• C: David and Travis Wear, UCLA: As much attention as Shabazz Muhammad and Larry Drew have gotten for their play of late for the Bruins, the reason that UCLA was able to be Missouri was the play of the Wear twins. Travis finished with 22 points on 11-20 shooting while David chipped in 16 points, hitting all seven of his field goal attempts. Their ability to spread the and get out in transition

Bench: Ryan Broekhoff (Valpo), John Brown (High Point), Seth Curry (Duke), Frankie Dobbs (Bryant), Cully Payne (Loyola IL), Russ Smith (Louisville)

Video: Wildcats make it the “Blue And White House”

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Villanova’s title last month gave the Wildcats the opportunity to visit with the President of the United States on Tuesday in Washington, D.C.

“It is the Blue and White House today,” President Barack Obama said, “because we’re giving it up for the 2016 NCAA champion Villanova Wildcats.”

The Wildcats were customarily honored by the President on Tuesday for their 77-74 title game win over North Carolina that featured Kris Jenkins’ now-legendary 3-pointer at the buzzer.

“It might be maybe the best title game of all-time,” Obama said. “Just the last few seconds could be a documentary.”

The President mentioned Marcus Paige’s circus shot that tied the game shot seconds before Jenkins’ game-winner.

“A lot of teams would have had their spirit broken,” Obama said. “The wildcats, they took control. They responded.”

That response was Jenkins’ 3 as time expired to place himself in the game’s lore with perhaps the best finish ever for an NCAA championship game.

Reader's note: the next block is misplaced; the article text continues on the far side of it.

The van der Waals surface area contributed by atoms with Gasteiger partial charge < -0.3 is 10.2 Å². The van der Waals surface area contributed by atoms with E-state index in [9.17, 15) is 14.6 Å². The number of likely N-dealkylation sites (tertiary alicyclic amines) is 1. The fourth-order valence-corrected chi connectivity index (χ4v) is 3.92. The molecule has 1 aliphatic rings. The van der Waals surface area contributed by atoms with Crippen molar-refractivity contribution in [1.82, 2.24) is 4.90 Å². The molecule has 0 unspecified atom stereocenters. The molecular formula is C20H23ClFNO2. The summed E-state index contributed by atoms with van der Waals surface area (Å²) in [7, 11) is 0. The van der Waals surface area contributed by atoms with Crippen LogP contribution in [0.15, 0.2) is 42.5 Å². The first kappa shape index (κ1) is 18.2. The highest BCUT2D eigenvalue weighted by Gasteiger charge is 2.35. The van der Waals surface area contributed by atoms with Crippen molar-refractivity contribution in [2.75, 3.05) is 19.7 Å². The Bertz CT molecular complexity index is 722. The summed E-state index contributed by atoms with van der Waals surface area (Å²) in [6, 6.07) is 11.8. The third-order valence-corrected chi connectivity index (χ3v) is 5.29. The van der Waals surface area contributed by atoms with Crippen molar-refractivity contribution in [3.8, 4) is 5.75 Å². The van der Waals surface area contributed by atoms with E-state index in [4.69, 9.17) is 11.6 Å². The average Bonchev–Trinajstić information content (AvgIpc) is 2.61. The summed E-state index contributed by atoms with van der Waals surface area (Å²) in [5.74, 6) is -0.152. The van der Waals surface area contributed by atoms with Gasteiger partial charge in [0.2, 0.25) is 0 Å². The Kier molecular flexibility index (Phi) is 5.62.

“That was a good shot,” Obama deadpanned. “It was like a Christian Laettner shot, it was like a Jimmy V(alvano) running up and down the court shot. Charles Barkley apparently jumped out of his seat, which he doesn’t do very often these days.”

Villanova also presented the 44th President with a No. 44 jersey that the team used on Dec. 7, 2015, at Pearl Harbor against Oklahoma.

“This is a great day for Villanova University,” coach Jay Wright said.

Wright didn’t get out of the day without a goodnatured needling from the President.

“Best-dressed man in college basketball,” Obama said. “The George Clooney of coaches.”

The President also noted that Vice President Joe Biden picked ‘Nova to win it all before the tournament.

“This team possessed something that the coaches preached since day one,” Obama said, “and that’s attitude.”

 

TCU’s leading scorer leaving school

Jamie Dixon
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TCU’s leading scorer is leaving the school and college basketball behind.

Chauncey Collins, who had two years of eligibility remaining, will pursue a start to his professional career, the school announced Tuesday night. The Horned Frogs also announced the departure of little-used freshman guard Lyrik Shreiner.